A case in New Jersey involving a man’s use of medical marijuana and his job’s decision to make him enroll in drug rehab is one of, if not the first of its kind in the state. As marijuana reform slowly makes its way around the country, these types of cases will likely become more common place.
Charlie Davis was prescribed medical marijuana to treat his end-stage renal failure. After failing a drug test for NJ Transit, he was suspended and told that he could not work for the company until completing a drug rehab program. He is now suing.
His story came to light in December when Davis was relieved of his duties as a procurement clerk by a senior member in the organization, according to the lawsuit. Davis then applied for an available field position as a block operator. This position required a physical examination, which included a drug test.
According to the suit, Davis told the NJ Transit medical director that he used medical marijuana to treat the pain in his legs and to help him sleep. Davis allegedly offered to apply for a non-safety position, if his use was a problem. The director told Davis that he had no choice but to take the test and that failure would mean drug rehabilitation. Quite obviously, Davis tested positive for marijuana and has been out of work since Dec. 28.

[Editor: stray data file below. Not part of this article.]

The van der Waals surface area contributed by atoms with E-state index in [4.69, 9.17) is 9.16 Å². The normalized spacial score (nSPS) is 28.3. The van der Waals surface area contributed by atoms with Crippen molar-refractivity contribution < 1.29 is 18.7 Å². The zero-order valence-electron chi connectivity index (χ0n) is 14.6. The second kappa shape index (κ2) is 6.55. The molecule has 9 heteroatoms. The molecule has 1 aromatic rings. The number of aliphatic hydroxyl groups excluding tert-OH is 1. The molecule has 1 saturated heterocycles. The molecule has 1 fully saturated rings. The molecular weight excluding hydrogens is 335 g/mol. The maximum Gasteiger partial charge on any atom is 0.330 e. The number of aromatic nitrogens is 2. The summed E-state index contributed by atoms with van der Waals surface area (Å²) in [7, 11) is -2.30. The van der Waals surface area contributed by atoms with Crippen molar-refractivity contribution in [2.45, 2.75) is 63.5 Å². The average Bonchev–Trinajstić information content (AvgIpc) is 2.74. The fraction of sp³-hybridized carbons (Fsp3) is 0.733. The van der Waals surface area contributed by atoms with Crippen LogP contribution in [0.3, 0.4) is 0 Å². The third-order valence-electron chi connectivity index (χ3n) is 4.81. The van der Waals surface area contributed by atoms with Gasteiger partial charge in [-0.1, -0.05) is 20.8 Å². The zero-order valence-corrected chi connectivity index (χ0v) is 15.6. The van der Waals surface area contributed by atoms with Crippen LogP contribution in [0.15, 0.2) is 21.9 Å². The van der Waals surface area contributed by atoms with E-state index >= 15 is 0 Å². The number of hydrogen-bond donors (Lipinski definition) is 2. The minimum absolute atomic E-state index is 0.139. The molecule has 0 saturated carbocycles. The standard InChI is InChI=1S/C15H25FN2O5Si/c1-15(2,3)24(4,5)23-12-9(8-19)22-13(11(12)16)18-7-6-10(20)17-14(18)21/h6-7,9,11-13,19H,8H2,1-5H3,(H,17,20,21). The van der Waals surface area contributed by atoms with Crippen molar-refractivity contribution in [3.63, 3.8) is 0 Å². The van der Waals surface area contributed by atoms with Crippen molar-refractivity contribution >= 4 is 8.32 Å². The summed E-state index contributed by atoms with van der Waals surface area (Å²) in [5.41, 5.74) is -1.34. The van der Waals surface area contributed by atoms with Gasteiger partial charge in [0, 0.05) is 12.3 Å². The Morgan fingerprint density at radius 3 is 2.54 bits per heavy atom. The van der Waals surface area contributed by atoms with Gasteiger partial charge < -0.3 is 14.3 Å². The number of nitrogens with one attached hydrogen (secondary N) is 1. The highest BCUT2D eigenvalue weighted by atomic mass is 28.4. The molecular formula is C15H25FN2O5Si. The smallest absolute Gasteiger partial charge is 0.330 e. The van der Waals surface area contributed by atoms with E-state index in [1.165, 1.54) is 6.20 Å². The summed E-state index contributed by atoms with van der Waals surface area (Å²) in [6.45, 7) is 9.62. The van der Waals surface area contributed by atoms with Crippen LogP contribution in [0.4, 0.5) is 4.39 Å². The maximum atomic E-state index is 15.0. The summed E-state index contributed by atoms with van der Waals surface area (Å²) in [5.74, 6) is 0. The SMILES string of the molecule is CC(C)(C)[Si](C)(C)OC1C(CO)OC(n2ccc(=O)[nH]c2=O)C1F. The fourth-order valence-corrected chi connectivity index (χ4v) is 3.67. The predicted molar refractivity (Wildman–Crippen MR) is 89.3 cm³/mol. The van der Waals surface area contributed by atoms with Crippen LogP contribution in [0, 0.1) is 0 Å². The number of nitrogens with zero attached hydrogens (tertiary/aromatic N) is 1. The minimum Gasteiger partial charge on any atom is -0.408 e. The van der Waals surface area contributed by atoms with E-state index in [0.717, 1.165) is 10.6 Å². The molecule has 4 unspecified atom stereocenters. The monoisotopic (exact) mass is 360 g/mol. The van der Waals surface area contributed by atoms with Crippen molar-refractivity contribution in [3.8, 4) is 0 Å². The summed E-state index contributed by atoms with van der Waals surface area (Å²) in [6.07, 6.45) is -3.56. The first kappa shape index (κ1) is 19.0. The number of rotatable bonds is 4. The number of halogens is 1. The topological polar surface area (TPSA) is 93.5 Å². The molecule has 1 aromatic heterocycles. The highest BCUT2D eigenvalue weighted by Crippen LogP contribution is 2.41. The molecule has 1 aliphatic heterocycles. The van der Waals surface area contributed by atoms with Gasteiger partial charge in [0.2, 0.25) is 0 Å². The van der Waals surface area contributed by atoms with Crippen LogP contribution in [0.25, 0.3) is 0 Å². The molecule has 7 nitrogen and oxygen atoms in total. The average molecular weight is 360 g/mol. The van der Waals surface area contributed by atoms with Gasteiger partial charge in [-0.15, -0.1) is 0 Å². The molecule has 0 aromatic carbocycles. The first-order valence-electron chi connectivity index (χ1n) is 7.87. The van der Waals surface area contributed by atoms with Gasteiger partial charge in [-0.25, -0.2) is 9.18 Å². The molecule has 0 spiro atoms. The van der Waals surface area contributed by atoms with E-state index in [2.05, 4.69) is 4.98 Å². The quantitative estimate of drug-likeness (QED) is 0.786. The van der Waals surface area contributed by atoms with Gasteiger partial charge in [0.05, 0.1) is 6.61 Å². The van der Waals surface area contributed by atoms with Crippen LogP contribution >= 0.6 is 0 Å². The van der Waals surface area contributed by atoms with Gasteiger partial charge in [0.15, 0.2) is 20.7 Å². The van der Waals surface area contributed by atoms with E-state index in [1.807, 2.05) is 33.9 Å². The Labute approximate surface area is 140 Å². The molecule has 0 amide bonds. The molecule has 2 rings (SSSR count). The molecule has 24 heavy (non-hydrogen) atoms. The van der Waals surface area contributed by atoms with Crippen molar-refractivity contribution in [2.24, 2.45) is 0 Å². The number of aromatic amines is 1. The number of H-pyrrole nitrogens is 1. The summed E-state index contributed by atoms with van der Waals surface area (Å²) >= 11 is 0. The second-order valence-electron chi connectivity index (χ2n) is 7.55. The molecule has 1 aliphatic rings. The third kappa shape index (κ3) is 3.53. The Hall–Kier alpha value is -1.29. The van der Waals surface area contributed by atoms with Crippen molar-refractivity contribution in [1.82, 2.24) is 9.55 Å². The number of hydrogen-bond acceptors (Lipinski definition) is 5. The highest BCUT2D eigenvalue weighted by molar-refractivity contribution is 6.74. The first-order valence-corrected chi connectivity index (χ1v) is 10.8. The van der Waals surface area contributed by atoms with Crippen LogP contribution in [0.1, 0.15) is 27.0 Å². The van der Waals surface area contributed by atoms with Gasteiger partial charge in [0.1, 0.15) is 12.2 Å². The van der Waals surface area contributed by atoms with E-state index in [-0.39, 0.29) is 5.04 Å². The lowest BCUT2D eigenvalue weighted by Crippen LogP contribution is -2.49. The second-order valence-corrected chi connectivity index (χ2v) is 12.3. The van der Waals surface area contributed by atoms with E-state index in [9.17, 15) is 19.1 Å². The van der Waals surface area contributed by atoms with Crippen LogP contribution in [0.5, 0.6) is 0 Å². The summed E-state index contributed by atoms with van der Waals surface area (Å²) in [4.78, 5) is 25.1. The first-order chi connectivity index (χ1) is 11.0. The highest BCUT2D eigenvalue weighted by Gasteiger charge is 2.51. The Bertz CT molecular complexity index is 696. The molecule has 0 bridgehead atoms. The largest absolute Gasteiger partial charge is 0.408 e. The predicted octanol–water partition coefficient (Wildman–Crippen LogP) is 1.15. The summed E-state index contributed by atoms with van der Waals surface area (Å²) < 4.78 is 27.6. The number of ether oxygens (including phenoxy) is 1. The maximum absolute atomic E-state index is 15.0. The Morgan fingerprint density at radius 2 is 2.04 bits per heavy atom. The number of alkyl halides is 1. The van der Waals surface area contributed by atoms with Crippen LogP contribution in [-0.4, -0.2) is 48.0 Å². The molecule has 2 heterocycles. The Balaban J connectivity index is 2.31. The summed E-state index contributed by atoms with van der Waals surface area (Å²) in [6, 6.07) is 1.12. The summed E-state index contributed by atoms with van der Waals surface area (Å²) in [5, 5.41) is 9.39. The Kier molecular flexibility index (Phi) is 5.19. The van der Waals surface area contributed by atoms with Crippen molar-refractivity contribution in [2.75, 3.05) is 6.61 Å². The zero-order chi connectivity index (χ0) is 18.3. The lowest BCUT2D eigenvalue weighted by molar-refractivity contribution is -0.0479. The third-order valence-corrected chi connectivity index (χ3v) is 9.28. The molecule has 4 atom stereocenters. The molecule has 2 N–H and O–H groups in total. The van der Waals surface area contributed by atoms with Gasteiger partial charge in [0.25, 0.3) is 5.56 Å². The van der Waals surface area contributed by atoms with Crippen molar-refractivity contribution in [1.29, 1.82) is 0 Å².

On one hand, NJ Transit has an obligation to put the safety of its customers first. John Durso, a spokesman for NJ Transit, said the company was acting in accordance with the Federal Railroad Administration and Federal Transit Administration guidelines, and that required drug testing programs were intended to ensure the safety of passengers.
On the other hand, it seems as though Davis did nothing wrong. According to the suit, he did not use marijuana at the job and did not come to work high. Even further, if he was prescribed the drug by his doctor to treat his pain, it would seem that he was within his legal right to use it.
This is a case of an employee’s right to use medical marijuana versus an employer’s right to impose drug testing requirements. In recent history, courts in other states have sided with employers. Most recently, in 2012 the U.S. Court of Appeals for the Sixth Circuit, sided with Walmart after the company fired a worker using medical marijuana to treat cancer.
The attorneys at Team Law are industry leaders in employment law and litigation. If you’ve been wronged by your employer, you may have recourse. Contact us today for a free consultation to discuss your case. Call 1-800-Team-Law.